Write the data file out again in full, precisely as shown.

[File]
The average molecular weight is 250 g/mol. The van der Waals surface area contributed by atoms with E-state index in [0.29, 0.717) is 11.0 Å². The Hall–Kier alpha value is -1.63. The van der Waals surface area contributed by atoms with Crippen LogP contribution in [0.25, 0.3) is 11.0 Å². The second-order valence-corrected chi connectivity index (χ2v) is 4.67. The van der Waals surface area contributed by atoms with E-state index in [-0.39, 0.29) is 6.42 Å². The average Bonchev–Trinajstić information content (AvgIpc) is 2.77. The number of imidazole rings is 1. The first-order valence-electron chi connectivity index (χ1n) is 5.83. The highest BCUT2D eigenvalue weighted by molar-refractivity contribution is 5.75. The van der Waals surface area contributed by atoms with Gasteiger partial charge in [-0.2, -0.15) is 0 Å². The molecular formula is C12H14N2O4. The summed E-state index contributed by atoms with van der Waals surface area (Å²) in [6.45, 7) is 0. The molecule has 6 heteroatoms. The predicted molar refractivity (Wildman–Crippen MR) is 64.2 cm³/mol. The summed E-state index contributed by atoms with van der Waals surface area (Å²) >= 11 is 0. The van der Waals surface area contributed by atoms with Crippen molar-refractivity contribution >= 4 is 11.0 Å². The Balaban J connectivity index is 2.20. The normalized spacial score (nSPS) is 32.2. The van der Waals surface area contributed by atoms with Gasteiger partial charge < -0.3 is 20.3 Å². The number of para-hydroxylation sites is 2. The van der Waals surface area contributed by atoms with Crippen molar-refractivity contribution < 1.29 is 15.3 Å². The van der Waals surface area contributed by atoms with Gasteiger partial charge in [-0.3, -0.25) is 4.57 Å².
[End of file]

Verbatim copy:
The average molecular weight is 250 g/mol. The van der Waals surface area contributed by atoms with E-state index in [0.29, 0.717) is 11.0 Å². The Hall–Kier alpha value is -1.63. The van der Waals surface area contributed by atoms with Crippen LogP contribution in [0.25, 0.3) is 11.0 Å². The second-order valence-corrected chi connectivity index (χ2v) is 4.67. The van der Waals surface area contributed by atoms with E-state index in [-0.39, 0.29) is 6.42 Å². The average Bonchev–Trinajstić information content (AvgIpc) is 2.77. The number of imidazole rings is 1. The first-order valence-electron chi connectivity index (χ1n) is 5.83. The highest BCUT2D eigenvalue weighted by molar-refractivity contribution is 5.75. The van der Waals surface area contributed by atoms with Gasteiger partial charge in [-0.2, -0.15) is 0 Å². The molecular formula is C12H14N2O4. The summed E-state index contributed by atoms with van der Waals surface area (Å²) in [6.45, 7) is 0. The molecule has 6 heteroatoms. The predicted molar refractivity (Wildman–Crippen MR) is 64.2 cm³/mol. The summed E-state index contributed by atoms with van der Waals surface area (Å²) >= 11 is 0. The van der Waals surface area contributed by atoms with Crippen molar-refractivity contribution >= 4 is 11.0 Å². The Balaban J connectivity index is 2.20. The normalized spacial score (nSPS) is 32.2. The van der Waals surface area contributed by atoms with Gasteiger partial charge < -0.3 is 20.3 Å². The number of para-hydroxylation sites is 2. The van der Waals surface area contributed by atoms with Crippen molar-refractivity contribution < 1.29 is 15.3 Å². The van der Waals surface area contributed by atoms with Gasteiger partial charge in [-0.3, -0.25) is 4.57 Å².